If you want serious doom-laden, try this. Some factual errors and iffy analysis (downplaying Beijing’s role in appointing the Hong Kong government and exaggerating tycoons’ clout) – so probably no need to take it literally. But that doesn’t mean the conclusions must be wrong…
A Chinese student in Australia explains the pro-CCP activists on campus.
Now look what you’ve done – naughty protesters scare Alibaba’s listing away. Time for another analysis of the company’s latest financials from deep-throat-ipo.
And if you have the time or inclination, the agonies of being Xi Jinping.
“But these measures permanently damage China’s international image and lose it much of whatever goodwill and respect it previously had – just because of some demonstrations in one city”
This isn’t a miscalculation, it’s a middle finger. China now feels arrogant enough to stop caring what anyone thinks, it’s going to whatever the f**k it wants and the rest of the world can shut up and deal. I think you’re overestimating the value Xi and his buddies put on international goodwill.
Paranoid Nationalists make great customers.
I have opened a boutique shop which caters to triads and police, and we can’t keep our special gear in stock! Why, just this week we had large groups purchasing the ‘North Point Lucky Package’ (white t-shirt, face mask and wooden club), without even asking for the usual discount! The ‘Wumao Package’ (red t-shirt, English language dictionary and a Winnie-the-Pooh computer mouse), sold out in 5 hours! Amazing. All paid for in cash, one should add.
I’ve got plans for a number of outlets all across the SAR, and I see our sales skyrocketing when we introduce such items as the ‘HK PoPo Blinders’ (put them on and you can’t see a thing!), ‘Funky Fujian Street Package’ (complete with a snakehead pin and empty Blue Girl beer bottles), and, of course, a loveable Carrie Lam squeeze doll with lifelike dull and medicated expression. (It won’t respond to your affection, so don’t waste your breath.) We’re still working out the details for the ‘Li Ka Shing Ever Fortune School Bag’, which will feature a printed message pleading for peace even as it swallows all of your possessions.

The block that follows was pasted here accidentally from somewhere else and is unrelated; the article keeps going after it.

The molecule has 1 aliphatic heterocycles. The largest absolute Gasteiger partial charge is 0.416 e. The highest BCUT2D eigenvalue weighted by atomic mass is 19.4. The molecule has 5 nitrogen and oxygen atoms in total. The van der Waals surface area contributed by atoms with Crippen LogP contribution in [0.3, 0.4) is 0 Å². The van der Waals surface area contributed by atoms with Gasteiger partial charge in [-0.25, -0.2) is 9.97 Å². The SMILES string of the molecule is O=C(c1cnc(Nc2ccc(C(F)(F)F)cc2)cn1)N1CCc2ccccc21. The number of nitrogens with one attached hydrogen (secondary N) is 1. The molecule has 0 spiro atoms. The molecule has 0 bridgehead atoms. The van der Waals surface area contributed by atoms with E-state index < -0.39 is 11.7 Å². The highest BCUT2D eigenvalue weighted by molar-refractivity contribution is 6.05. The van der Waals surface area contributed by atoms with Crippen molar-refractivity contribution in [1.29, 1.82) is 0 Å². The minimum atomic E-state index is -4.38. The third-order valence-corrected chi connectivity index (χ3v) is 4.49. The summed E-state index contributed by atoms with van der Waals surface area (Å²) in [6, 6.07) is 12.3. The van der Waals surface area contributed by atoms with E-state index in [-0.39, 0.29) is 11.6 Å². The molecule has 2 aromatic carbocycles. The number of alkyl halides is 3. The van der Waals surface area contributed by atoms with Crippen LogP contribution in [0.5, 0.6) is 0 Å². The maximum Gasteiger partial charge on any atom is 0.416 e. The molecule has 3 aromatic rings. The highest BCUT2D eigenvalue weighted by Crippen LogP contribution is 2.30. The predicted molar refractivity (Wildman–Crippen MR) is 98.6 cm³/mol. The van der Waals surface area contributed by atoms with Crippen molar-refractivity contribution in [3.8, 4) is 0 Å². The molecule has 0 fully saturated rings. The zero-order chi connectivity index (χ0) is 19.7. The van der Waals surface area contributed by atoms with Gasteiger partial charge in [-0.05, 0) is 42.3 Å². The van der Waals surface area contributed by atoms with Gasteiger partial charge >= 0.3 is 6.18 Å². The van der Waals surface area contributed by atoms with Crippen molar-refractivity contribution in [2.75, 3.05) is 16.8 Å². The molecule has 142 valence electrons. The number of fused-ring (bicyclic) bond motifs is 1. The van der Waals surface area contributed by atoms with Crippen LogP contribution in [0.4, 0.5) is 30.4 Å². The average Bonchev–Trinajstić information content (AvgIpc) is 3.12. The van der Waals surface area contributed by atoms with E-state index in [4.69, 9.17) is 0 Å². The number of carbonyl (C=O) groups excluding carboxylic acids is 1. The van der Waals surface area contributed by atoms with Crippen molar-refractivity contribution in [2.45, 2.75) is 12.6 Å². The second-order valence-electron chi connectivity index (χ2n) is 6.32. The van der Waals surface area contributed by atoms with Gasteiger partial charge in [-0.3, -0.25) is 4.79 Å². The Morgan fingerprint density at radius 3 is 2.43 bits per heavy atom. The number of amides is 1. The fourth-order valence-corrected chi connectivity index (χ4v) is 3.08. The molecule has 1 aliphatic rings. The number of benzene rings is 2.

Who says that the plucky Hong Kong spirit is dead?! Bring it on!
There is scant evidence that Mr. Xi cares all that much about retaining Hong Kong as a functioning international financial centre or that he is averse to using force to quell Hong Kong’s social unrest.
Indeed, it’s entirely possible that he sees political advantage in portraying himself as a hard man amongst his international peers and domestic opponents.
His only calculation must be whether he will lose the mandate of heaven if he fails.
Excellent. Finally, someone else who reads this blog who is beginning to get it. Almost all of the clever-dick analyses that people post on the site miss the point. China wants certain things to happen in HK and they will happen. Resistance is futile. Three options are available: (i) leave, (ii) get with the programme, (iii) stay but spend your life bashing your head against the wall fighting the system (possibly inside a jail cell). The choice is yours.
Well, as soon as the “miracle” Chinese economy falters – as it inevitably will – and the house of cards comes crashing down, the CCP will find that it no longer has the upper hand on the international stage. All the countries and corporations that it has pissed off over the years (e.g. South China Sea nations, Cathay Pacific, etc.) will be queuing up to give it a good kicking. I will enjoy watching that spectacle if I’m still around …
And speaking of getting a good kicking, I doubt Carrie’s retirement in the South of England will work out as planned. I’m sure that she will have no option but to join all the other former CEs (who haven’t done gaol time) as a Vice-chairman of the CPPCC, in itself a fate worse than a fate worse than death. No more than she deserves.
@Cassowary … and as corollary, Xi and his buddies are seriously underestimating its value, to them too. The CCP has decades of experience in enjoying little to no serious international pushback. I don’t think they are at all equipped to deal with a world that not only stops giving in to their tantrums, but increasingly sees each new tantrum as further good reason to push back.